More Men Having Plastic Surgery

Jose Aponte, owner of A & R Homes, poses at his office in Jersey City, N.J., Wednesday, June 2, 2004. Last year Aponte spent about $15,000 on surgery to erase the furrows creading his brow and deflate puffiness around his eyes. He says the look matches the way he feels. AP

Turning 50 two years ago motivated Jose Aponte to change his lifestyle. He quit smoking, improved his diet and started exercising regularly. But while he felt better, Aponte said he still looked haggard.

So last year, Aponte spent about $15,000 on surgery to erase the furrows creasing his brow and deflate the puffiness around his eyes. Now he says his more youthful look matches the way he feels.

"I would spend the money again," said Aponte, a real estate developer in Jersey City, N.J. "It (the surgery) made a tremendous amount of difference in the way I walk, the way I look at people. A buddy of mine looked at me and said 'Time just stopped for you.'"

A growing number of male baby boomers age 40 to 58 are turning to plastic surgery to keep themselves looking younger. Doctors say America's youth-oriented culture is behind the trend, but so is men's increasing comfort with admitting they care about their looks - as evidenced by the popularity of shows like "Queer Eye for the Straight Guy."

Women still account for most cosmetic procedures but men are making up more of the total. Last year, men underwent 13 percent of all procedures, according to the American Society for Aesthetic Plastic Surgery.

That's up from 11.7 percent in 2002 and 9.7 percent in 1998.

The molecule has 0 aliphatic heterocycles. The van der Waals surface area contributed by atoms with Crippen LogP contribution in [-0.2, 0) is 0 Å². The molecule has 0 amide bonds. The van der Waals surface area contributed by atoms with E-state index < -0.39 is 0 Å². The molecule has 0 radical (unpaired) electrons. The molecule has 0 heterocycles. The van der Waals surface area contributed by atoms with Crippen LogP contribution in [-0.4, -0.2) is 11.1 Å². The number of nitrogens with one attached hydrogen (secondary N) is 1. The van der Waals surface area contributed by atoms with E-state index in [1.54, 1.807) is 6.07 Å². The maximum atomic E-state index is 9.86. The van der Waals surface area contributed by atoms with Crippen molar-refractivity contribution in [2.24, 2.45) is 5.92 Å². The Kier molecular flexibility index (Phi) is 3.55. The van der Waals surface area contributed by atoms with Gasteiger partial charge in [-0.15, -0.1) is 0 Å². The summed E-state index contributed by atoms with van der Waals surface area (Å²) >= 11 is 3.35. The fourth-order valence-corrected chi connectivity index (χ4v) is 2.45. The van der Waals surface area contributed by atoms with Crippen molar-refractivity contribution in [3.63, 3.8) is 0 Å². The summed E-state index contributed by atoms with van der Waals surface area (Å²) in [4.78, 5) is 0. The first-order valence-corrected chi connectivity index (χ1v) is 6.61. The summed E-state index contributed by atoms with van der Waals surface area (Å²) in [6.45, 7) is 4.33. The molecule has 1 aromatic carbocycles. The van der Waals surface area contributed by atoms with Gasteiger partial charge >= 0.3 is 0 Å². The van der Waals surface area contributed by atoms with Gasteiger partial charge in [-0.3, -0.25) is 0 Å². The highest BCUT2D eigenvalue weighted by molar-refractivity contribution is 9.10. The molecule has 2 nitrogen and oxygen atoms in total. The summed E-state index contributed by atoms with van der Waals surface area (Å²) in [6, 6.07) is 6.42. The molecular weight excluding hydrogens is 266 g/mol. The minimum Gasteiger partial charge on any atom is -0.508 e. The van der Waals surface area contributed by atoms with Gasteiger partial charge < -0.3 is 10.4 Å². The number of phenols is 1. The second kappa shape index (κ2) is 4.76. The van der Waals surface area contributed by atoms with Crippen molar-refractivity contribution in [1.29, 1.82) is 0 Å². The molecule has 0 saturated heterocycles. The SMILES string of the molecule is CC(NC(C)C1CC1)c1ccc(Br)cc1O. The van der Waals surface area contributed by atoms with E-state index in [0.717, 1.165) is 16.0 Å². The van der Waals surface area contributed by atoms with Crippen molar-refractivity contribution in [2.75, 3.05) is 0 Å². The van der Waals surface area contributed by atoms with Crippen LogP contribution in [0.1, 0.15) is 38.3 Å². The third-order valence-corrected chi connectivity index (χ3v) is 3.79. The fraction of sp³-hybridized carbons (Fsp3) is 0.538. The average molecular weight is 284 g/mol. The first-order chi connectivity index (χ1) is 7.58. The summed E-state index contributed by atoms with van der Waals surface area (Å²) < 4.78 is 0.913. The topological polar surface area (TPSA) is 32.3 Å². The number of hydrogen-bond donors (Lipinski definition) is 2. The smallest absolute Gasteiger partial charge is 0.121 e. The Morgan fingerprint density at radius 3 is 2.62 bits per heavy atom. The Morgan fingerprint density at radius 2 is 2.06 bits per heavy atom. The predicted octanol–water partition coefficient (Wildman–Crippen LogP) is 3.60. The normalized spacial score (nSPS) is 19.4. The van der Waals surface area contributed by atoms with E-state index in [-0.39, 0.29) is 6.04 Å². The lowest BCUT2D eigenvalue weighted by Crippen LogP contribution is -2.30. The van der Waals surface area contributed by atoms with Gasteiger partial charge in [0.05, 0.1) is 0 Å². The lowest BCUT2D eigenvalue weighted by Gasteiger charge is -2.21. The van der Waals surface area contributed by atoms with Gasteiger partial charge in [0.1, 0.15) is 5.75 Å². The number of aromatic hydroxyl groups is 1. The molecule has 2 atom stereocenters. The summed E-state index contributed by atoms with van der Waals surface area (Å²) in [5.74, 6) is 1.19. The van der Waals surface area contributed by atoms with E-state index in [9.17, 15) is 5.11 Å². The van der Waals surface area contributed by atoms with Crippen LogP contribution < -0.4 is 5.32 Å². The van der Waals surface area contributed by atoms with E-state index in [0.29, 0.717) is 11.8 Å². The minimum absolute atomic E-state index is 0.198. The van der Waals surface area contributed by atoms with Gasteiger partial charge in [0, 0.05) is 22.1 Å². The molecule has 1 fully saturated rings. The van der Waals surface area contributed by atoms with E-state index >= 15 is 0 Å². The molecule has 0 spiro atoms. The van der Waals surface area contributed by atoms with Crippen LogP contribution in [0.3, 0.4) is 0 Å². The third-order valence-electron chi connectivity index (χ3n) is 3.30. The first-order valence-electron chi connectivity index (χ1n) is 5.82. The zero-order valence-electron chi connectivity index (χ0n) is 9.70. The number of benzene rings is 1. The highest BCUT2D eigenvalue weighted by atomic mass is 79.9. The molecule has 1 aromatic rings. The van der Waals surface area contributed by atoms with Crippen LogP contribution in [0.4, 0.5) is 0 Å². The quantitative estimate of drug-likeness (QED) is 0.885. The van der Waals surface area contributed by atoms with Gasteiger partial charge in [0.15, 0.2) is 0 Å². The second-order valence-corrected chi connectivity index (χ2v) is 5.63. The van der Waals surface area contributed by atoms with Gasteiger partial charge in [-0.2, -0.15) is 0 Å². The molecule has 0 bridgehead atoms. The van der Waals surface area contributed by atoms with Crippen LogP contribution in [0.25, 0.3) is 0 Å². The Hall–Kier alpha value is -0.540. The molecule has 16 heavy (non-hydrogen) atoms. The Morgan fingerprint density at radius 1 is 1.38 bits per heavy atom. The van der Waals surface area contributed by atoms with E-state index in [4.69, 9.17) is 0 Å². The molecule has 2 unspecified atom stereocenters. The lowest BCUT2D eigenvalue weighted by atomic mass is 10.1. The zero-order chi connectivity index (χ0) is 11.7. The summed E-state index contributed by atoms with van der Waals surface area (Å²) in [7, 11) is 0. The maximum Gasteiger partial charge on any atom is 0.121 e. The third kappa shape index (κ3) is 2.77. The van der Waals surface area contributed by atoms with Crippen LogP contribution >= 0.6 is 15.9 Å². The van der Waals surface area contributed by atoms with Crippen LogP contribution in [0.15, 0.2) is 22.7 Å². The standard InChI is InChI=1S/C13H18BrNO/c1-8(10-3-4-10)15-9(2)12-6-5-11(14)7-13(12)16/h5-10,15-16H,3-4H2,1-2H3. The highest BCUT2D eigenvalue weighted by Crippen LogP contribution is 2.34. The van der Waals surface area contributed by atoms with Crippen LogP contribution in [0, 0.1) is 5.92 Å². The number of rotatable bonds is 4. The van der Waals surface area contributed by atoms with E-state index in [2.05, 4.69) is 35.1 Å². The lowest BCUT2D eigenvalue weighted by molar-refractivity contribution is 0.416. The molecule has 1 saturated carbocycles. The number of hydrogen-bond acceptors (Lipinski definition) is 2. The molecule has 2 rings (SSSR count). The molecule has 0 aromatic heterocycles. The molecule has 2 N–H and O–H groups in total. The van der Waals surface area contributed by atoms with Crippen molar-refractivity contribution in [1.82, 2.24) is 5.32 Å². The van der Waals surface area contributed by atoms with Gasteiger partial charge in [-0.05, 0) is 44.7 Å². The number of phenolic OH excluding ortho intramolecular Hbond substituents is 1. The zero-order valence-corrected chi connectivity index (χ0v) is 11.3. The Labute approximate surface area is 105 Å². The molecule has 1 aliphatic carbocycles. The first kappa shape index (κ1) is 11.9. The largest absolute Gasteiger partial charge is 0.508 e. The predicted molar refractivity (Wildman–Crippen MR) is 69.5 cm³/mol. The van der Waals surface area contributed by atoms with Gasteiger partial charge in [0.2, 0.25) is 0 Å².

"We live in a youthful culture. Everyone want to look younger," said Dr. Thomas Romo III, Director of Facial Plastic Surgery at Lenox Hill Hospital in New York.

Romo added that the stigma of plastic surgery has largely faded, and that has encouraged more men and women to consider the investment to improve their appearance. The total number of cosmetic procedures increased 18 percent last year to 7.2 million.

He said men make up about 35 percent of his patients. Five years ago, it was about 25 percent.

"Madison Avenue created an environment for men to use cologne and skin care products," said Romo. "So why not plastic surgery?"

Doctors said there are two primary reasons men visit a plastic surgeon. They want to look younger to remain competitive in the work force. And those who are divorced and dating again want to project an image of vitality to lure potential mates.

"Forty-five year old men want to pick up 29-year-old women, so they want to look young again," said Dr. Pradeep Sinha, an Atlanta-based plastic surgeon.

Doctors said women tend to start visiting plastic surgeons in their late 30s and early 40s to freshen their look with youth enhancers like Botox shots. Men typically pay their first visit in their mid-40s.

"Women spend more money on their looks when they are younger, "said Sinha "Men spend on money on other stuff when they are younger" - including cars and high-tech items.

Liposuction tops the list of most popular procedures for both men and women, according to the American Society for Aesthetic Plastic Surgery. Men tend to rid themselves of love handles and sagging abdomens, doctors said, while women reduce flabby thighs and hips.

Rounding out the top procedures for men are nose jobs, eyelid surgery, breast reductions and hair transplantation.

Airline pilot Chris Bourgeois opted to have a procedure to eliminate the bags under his eyes and liposuction to negate his double chin two years ago when was undergoing surgery to clear his sinuses.

"I just wanted a more professional look," said Bourgeois, a 53-year old living in Fayetteville, Ga. "I wanted the people who fly with me to feel safe."

William Menzel owns his own food and restaurant consulting firm, and believes his rejuvenated look helps business. Three years ago he had eyelid surgery to evaporate bags and dark circles. Last year he had a procedure to smooth the wrinkles on his neck and cheeks.

"When I meet people they respond better," said the 57-year old. "I feel better about myself and I think it shows."

Still, Menzel said the main reason is opted for surgery was "pure vanity."

"I just want to look good," he said. "I didn't like getting old."


By Theresa Agovino
  • Bootie Cosgrove-Mather

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